Recently, a 60-vehicle pileup shut down an interstate in Ohio for 14 hours. USA Today reported the incident was "triggered by heavy lake-effect snow." While the crash involved lots of different vehicles of all types, the initial crash started with a Greyhound bus and more than a dozen trucks. The multi-car pileup left at least three victims with serious injuries.
Unfortunately, truck accidents are common during Ohio's snowy winters. While anyone could get into a collision because of bad weather, truck drivers face an especially substantial risk of truck collisions. If a trucker is at fault for causing a crash because the driver breaks the rules of the road or is carelessness enough not to adjust his driving to account for winter weather, the trucker and trucking company could be held liable for any resulting harm occurring in an accident the trucker causes.
Risks of Ohio Truck Accidents during Snowy Weather
Truck drivers face a disproportionate risk of involvement in truck collisions because:
- Long-haul truckers may travel into snowy areas from warmer climates. It is common for truckers to transport goods and raw materials across the country. If a truck driver from a warmer climate travels into Ohio and suddenly encounters snow and ice on the roads, the trucker may not be as familiar with how to safely drive under these conditions, as compared with someone who lives locally. This driver is at substantial risk of causing an accident to happen.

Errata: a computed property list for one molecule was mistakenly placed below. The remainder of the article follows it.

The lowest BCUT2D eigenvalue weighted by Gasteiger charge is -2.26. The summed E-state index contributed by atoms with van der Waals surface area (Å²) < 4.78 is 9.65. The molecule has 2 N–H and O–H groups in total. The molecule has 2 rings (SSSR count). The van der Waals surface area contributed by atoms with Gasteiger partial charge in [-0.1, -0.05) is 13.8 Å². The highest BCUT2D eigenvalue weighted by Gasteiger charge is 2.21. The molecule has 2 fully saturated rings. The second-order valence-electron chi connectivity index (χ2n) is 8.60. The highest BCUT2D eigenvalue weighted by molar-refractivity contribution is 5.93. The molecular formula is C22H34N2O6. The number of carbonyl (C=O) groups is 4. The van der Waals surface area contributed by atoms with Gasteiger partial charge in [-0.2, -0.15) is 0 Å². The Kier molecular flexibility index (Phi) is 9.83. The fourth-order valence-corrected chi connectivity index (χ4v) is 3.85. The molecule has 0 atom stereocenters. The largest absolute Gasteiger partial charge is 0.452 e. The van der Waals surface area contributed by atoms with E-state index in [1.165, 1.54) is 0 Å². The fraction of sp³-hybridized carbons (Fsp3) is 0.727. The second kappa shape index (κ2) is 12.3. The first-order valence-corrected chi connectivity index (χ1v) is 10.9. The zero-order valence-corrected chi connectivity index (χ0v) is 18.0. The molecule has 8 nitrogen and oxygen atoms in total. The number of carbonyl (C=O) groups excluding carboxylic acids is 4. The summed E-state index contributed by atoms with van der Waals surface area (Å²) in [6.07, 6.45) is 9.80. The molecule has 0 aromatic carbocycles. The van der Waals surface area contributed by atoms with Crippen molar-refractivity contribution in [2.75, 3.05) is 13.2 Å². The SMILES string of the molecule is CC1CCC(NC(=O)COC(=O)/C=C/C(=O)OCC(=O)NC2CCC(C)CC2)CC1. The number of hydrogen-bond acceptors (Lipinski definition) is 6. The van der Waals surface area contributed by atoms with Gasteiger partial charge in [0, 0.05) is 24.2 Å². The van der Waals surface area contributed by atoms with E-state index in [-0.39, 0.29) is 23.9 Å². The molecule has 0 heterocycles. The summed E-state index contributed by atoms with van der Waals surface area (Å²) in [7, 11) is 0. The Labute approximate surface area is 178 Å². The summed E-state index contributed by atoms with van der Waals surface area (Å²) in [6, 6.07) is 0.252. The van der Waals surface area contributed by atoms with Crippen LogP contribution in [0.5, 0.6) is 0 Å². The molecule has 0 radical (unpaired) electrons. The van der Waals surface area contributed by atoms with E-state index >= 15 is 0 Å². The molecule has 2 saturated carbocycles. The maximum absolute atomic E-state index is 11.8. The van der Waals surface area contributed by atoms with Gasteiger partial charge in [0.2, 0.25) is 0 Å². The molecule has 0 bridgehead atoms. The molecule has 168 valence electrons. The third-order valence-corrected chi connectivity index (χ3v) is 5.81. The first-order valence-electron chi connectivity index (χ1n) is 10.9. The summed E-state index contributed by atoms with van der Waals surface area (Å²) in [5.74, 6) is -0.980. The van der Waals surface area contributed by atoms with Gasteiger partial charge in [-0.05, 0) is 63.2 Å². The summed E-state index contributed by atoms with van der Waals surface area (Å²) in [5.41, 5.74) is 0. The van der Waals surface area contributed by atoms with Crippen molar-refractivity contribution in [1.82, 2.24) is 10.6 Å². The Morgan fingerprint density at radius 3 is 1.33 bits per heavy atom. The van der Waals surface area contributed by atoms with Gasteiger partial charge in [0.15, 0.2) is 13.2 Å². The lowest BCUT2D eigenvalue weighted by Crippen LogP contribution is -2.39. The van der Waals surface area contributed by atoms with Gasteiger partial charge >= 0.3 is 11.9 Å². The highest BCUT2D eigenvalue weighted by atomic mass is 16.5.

- Truck drivers often feel pressure to drive in bad conditions. Truckers do not make money if they are not driving. They have delivery deadlines to make, and do not want to let employers down by being late with delivery. A trucker shortage also puts pressure on truckers to complete deliveries in a timely manner. This all means that truckers may be more likely to opt to drive even in conditions when other motorists may stay home.
- Truckers have time limits for driving. There are rules limiting the total number of hours truckers can drive daily and weekly. These rules are intended to prevent drowsy driving crashes but can increase the risk of collisions in bad weather. A trucker who is allowed to drive only for a total of 11 hours a day may not feel as if he can slow down as much as he should to accommodate bad weather conditions because then he will reach his maximum drive time without covering the necessary ground.
While truckers may be pressured to make dangerous driving choices during bad weather, none of this is an excuse to forgo safety. If a trucker does something careless and a crash happens, victims need to know what their options are for making a damage claim in order to receive compensation for the damages and injuries they have suffered.